Monday, October 18, 2010

Here We Go!

I received my meds via FedEx this morning and am now waiting for the OK from the nurse at the IVF clinic to begin my injections this morning :) Woohoo!!!

6 comments:

Rebecca Wiley said...

Those Vivelle Dots look familiar :-)

Why do you have to use them, just wondering b/c I don't know how the IVF process works.

Good luck!

Jennifer said...

Becky ~ in the world of IVF, its a must for my body to think its pregnant prior to implanting the little embabies. So, they start out by "killing" my monthly cycle, starting me on the estrogen patches (Vivelle dots) to help build up my uterine lining, then the week of the transfer, I begin the progesterone injections. All of it together makes my body think its pregnant, and makes the little embryos stick to my uterus once they are emplanted (hopefully) :)

Shaunaaaaaaa said...

Hi I'm stalking you as I have started this surrogate process as well.. We've had two failed IVF cycles so far so its been stressful. Curious as to what the different meds are in the RX bottles..I have only done Lupron, vivelle, and progesterone so just wondering. Thanks and good luck on your journey!

Jennifer said...

Hi Shauna :) No worries about the questions. I'm an open book when it comes to surrogacy because I've had allot of encouragement & advice from other experienced surrogates, and I know how invaluable that experience & advice can be!

When we are gearing up to cycle, I contact the IVF clinic on day 1 of my period and begin taking BCP's on a designated day - this time around it was day 3. I've been on the BCP's since 10/6. Anyway, I started my Lupron injections (10cc per day) and will continue the BCP's through tomorrow (Weds is the last BCP). I will continue the Lupron until I get my cycle, and will then switch over to 5cc Lupron, 1 Vivelle patch and a baby aspirin. The Vivelle is switched out every other day for 4 patches (8 days), at which point I will go in for labs & an U/S to check my lining and estrogen levels. At that stage I will increase 1 patch every other day (2 then 3 then 4) and they will continue to monitor my lining and estrogen levels; I will be continuing to change out the 4 patches every other day (for weeks!). The week prior to transfer I will begin the PIO shots AND prometrium suppositories, stopping the Lupron when the PIO starts. From that point, its days until transfer. The other Rx bottles are Medrol and Tetracycline to take the week prior to transfer (antibiotics that will kill off any harmful bacteria). There is also a valium in there :) I get to take that a few minutes prior to transfer - it keeps the uterus relaxed :) Then its bedrest for the day of & the day after!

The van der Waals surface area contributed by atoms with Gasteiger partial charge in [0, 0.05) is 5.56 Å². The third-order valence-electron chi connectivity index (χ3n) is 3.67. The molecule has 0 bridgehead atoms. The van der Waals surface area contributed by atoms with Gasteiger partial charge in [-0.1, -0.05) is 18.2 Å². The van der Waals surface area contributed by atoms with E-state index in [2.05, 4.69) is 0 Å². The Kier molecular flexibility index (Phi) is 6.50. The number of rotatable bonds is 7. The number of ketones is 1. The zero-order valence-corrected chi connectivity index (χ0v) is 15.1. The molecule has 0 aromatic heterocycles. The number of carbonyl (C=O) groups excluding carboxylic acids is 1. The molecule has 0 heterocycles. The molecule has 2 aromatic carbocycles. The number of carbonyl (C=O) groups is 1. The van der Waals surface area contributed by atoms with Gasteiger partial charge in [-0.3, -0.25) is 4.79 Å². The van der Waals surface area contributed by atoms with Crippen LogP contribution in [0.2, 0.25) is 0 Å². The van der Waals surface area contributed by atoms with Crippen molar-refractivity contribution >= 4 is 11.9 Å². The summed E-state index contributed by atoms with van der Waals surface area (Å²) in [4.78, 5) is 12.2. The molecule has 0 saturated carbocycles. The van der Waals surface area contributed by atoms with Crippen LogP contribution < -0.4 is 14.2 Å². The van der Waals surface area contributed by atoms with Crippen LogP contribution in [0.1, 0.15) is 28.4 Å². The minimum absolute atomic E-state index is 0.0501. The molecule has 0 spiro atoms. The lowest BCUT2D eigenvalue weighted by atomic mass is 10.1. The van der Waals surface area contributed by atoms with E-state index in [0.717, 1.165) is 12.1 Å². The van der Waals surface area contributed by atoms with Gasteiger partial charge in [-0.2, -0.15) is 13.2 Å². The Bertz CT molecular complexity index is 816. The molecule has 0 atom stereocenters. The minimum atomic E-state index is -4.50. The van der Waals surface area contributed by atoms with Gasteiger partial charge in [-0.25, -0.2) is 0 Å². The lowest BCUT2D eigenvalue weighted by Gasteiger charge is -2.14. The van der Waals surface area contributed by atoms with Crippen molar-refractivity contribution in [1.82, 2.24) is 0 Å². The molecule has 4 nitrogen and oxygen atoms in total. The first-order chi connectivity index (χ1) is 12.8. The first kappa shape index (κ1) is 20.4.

After transfer I will continue with the daily PIO shot until the 6 week u/s for heartbeats, then will drop that and begin using another suppository that I can't remember the name of, until around the 10 week mark. I will also continue with the Vivelle patches until further notice. The goo get's old but it so worth it :)

So there you go! Lots of meds but they all serve a very specific purpose and are taken at a very specific time.

Feel free to email me if you need to talk (jsegulja@gmail.com)! I wish you all the best in your surro journey. Its very emotional for everyone involved and I know how important it is to have a connection with others that are going through the same emotions. If you don't mind me asking, where do you live?

Kelly & Her Uterus said...

It's always exciting to get the meds!! I find it interesting to see how different surrogates get put on different meds. . . . but it's all leading to the same thing- babies!!!!

Shaunaaaaaaa said...

I live in Sacramento Ca..thanks for sharing that info it is interesting, as Kelly above has said to see what meds everyone takes. This time around for me we are adding extra meds, including baby aspirin which hasn't been taken before..I know they know what they are doing but I asked them if they check my hormone levels at all and they said its not necessary..hmmm I'll feel most confident once I have had a successful pregnancy.